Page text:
Spinraza (nusinersen) effectively preserves respiratory muscle strength in addition to motor function in children with spinal muscular atrophy (SMA) type 2, according to a real-life, small study in France.
Larger studies are needed to confirm these findings, and to determine the usefulness of age-adapted respiratory muscle assessment as an efficacy measure in SMA clinical trials, the researchers noted.
The study, “Assessment of respiratory muscles and motor function in children with SMA treated by nusinersen,” was published in the journal Pediatric Pulmonology.
Developed by Biogen, Spinraza was the first disease-modifying therapy approved for all types of SMA. It is administered directly into the spinal canal at a recommended regimen of four doses (12 mg each) in the first two months, followed by maintenance treatment at the same dose every four months.
Several clinical and real-life studies have shown that Spinraza safely and effectively improves motor function and survival among children with SMA. However, its effects on respiratory muscle strength — which is progressively lost in these patients, leading to respiratory failure — remain largely unexplored.
Now, researchers in France evaluated whether Spinraza effectively preserved respiratory muscle function in 14 children with SMA type 2 and two children with SMA type 1c, the least severe subtype in type 1 disease. All of the patients were followed at two French SMA referral centers.
The children’s mean age at their first Spinraza injection was 9.4 years (range, 3.5–11.5 years). Most (87.5%) did not need feeding support, while more than half (56.3%) required nighttime (nocturnal) non-invasive ventilation; one type 1c patient was on invasive ventilatory support.
The strength and function of the diaphragm, and the inspiratory and expiratory muscles, were assessed through a battery of tests, some involving the placement of a tube from the nose to the gut. Of note, inspiratory muscles are used to inhale while expiratory muscles are used to exhale.
The team also evaluated the children’s motor function, using the Motor Function Measure scale and the modified Hammersmith Infant Neurological Examination Part 2 (HINE-2).
All assessments were completed first at treatment initiation and again after six Spinraza injections (14 months).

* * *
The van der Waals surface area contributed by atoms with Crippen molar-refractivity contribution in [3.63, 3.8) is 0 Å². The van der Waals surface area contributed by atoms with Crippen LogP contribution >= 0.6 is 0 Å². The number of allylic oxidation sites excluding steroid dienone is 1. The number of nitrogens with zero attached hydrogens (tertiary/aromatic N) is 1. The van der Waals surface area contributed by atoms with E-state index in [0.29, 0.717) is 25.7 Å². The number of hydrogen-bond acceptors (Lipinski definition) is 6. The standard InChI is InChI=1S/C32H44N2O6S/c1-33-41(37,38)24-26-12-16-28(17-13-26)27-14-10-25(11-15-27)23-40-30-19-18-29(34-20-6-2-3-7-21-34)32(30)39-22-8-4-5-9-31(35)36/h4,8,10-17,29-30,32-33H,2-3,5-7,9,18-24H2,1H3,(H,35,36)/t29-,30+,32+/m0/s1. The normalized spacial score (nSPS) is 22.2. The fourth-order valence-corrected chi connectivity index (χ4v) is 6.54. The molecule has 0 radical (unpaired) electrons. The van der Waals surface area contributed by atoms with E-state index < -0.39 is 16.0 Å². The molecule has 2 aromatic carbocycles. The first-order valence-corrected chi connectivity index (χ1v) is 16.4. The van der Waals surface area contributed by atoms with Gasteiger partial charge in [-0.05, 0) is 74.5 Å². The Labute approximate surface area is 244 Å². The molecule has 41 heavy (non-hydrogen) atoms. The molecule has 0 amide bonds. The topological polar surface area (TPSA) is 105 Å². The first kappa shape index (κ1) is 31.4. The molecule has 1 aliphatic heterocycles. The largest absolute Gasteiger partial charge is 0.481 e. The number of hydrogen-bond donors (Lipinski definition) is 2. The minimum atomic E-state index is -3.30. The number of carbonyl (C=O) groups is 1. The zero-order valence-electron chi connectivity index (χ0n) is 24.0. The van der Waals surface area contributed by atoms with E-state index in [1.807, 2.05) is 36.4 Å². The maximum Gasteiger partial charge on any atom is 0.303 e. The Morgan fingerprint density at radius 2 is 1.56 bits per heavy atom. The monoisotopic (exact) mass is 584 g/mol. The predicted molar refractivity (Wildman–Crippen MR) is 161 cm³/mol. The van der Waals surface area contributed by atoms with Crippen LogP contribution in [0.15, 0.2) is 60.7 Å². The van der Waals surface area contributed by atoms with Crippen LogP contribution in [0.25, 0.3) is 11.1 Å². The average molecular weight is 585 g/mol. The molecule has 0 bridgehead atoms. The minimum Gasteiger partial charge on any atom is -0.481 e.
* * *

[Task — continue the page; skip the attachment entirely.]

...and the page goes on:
As historical controls, available respiratory muscle data from age- and disease-type-matched patients not treated with a disease-modifying therapy were compared with those of 12 children in the study with type 2 disease.
The results showed that SMA type 2 patients treated with Spinraza had a significantly better respiratory muscle performance than the controls. Significant differences were mainly seen in inspiratory muscle strength, with the performance of the diaphragm and expiratory muscles showing only positive trends.
“One may speculate that the expiratory muscles were already too weak at the patient’s age, with the expectation that a treatment at an earlier age might be associated with a greater benefit,” the researchers wrote.
“These results show that [Spinraza] increases the strength of the external intercostal muscles [those that support the chest wall], which are the main respiratory muscles involved in SMA,” the team added.
The motor function of children with types 1c and 2 disease also was significantly improved after 14 months of Spinraza treatment. In addition, many children or their families reported the acquisition of new upper limb skills — those using the arms — greater muscle tone in the trunk and head, or less fatigue in daily life activities.
However, “these improvements could not be quantified by the absence of validated tests,” the team wrote, adding that “more sensitive scales and tools are needed to capture subtle changes, particularly for upper limbs.”
The researchers also found a significant association between HINE-2 and inspiratory and expiratory muscle function after 14 months of treatment, “which further corroborate the hypothesis of an improvement of both motor and respiratory muscles performances during [Spinraza] treatment,” the researchers wrote.
Moreover, all treated children showed a significant increase in weight and height after 14 months of treatment.
Spinraza was well-tolerated, with no major adverse events (side effects), need for invasive ventilation, or deaths during the treatment period.
“In children with SMA Type 2, respiratory muscle performance was significantly better after 6 injections of nusinersen as compared with age‐matched SMA Type 2 historical controls,” the team concluded, noting that larger studies are, however, needed to confirm these findings.
They also noted that these data support the use of respiratory muscle assessment in future clinical trials testing potential SMA therapies.
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